How to Say “on Purpose” and “by Accident” in Italian

When traveling in Italy, you might say or do something that you didn’t intend to: that is, by accident. But if you’re not familiar with certain Italian customs and expressions, or you use a word in the wrong context, you can easily make a fool of yourself or offend someone else. That’s why knowing how to explain that you’ve done something by accident in Italian can prevent an awkward moment or correct a misunderstanding. Let’s look at some Italian words and phrases you can use when accidents happen.

How do you say “accident” in Italian?

accident
un piccolo incidente
a minor accident

Our first Italian term for “accident” is l’incidente, which we use when referring to an actual accident, like falling off a bike or getting into a car crash. As we discuss below, this noun has a false friend in English (“incident”), so it’s important not to mix them up.

Ha fatto un incidente con una moto.
He got in a motorcycle accident.

La Ladra – Ep. 5 – Chi la fa l’aspetti – Part 8 of 14
Allora stavamo facendo il punto. C’è stato un incidente
We were talking about the situation. There’s been an accident
from Yabla video:
Il Commissario Manara – S1EP2 – Vendemmia tardiva – Part 3 of 17

Using incidente to apologize, explain, or forgive something that happens by accident

In Italian, we can use incidente to clarify that something was not done on purpose. In this case, we add solo (“only,” “just”). To lighten things up a bit, we can also add di percorso (“of the route”): un incidente di percorso can be translated as a “speed bump,” a “bump in the road,” a “blip,” a “hiccup.”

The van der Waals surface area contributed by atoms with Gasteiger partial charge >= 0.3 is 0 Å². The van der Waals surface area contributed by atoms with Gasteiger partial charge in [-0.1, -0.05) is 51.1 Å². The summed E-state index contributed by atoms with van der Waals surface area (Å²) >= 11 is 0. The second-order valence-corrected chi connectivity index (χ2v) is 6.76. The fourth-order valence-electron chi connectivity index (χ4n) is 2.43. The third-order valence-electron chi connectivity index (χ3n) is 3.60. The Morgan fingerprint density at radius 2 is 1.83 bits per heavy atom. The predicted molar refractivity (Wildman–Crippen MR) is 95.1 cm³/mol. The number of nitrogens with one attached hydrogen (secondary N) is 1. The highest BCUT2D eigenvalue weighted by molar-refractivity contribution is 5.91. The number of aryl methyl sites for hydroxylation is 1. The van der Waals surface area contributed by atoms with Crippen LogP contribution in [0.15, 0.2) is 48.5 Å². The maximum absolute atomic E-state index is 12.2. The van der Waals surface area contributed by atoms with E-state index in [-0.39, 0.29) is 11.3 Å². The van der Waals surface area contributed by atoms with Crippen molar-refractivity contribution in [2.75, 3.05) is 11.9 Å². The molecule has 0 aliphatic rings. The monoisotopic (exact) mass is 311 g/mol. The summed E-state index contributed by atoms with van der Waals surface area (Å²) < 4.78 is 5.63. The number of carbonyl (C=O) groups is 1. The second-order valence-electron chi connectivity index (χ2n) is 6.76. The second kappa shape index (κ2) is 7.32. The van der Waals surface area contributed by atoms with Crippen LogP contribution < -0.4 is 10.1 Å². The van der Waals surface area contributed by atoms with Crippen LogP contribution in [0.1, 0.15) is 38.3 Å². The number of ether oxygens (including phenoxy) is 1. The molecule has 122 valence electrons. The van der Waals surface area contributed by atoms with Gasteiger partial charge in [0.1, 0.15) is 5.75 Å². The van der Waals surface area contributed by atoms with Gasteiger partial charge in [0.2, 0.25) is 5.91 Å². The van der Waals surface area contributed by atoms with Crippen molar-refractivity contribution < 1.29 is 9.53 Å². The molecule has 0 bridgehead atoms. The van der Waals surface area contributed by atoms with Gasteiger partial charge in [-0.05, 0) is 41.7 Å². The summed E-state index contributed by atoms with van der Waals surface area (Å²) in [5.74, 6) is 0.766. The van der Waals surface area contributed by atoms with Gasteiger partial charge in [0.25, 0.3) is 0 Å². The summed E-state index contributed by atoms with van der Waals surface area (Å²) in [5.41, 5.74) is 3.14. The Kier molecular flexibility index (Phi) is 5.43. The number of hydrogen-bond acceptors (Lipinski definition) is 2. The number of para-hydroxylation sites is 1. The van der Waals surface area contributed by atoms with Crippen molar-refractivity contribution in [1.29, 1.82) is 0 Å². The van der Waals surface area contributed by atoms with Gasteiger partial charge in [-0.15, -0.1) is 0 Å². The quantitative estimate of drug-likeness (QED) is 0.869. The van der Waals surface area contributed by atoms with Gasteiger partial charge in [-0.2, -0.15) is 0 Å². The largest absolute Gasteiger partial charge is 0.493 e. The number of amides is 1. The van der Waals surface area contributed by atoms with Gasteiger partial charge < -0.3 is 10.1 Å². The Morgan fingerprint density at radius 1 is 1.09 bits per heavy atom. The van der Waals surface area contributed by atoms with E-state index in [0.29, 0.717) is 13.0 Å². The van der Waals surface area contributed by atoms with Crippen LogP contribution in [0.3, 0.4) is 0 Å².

Niente di grave: è stato solo un piccolo incidente di percorso.

Nothing serious. It was just a slight hiccup.

a crosswalk
un dosso artificiale (per le strisce pedonali)
a speed bump (at a crosswalk)

But then how do we say “incident” in Italian?

The temptation will be strong to use incidente the way we use “incident” in English, but as we mentioned above, the words are false friends, so it won’t be accurate. Here are some ways to say “incident” in Italian:

  • un episodio (an episode, something that happens)
  • un fatto (a fact, something that happens)
  • un contrattempo (an unexpected glitch)

So if incidente means “accident,” what does accidente mean in Italian?

Un accidente refers more to a “seizure,” “fit,” or “stroke” – or even simply freaking out in response to a shocking situation or piece of information. So it’s not about a literal heart attack, but a figurative one: un accidente won’t land you in the emergency room.


Guarda, stamattina quando ho letto questo titolo mi è venuto un accidente.
Look at this, when I read this headline this morning, I freaked out.

Il Commissario Manara – S2EP3 – Delitto tra le lenzuola – Part 7 of 14

Accidenti as an interjection:

Accidenti! (“Wow!” “Oh my God!”) is a way of expressing shock without having to use an expletive.

Accidenti is also a somewhat mild swear word:

Accidenti a tutti i cani!
Damn all dogs!

Il Commissario Manara – S1EP6 – Reazione a Catena – Part 7 of 14

When things really happen by chance

Sometimes things do happen completely randomly – and here, we could express “by accident” with un caso (“a coincidence”) or per caso (“by chance,” “at random”). To take it up a notch and express complete randomness, add puro, as in per puro caso (“by pure chance”). Italians also use per caso to say “by any chance.”


Anna, ma, tu sai per caso quanto è vecchia l’Appia Antica?
Hey Anna, do you know by any chance how old the Ancient Appian Way is?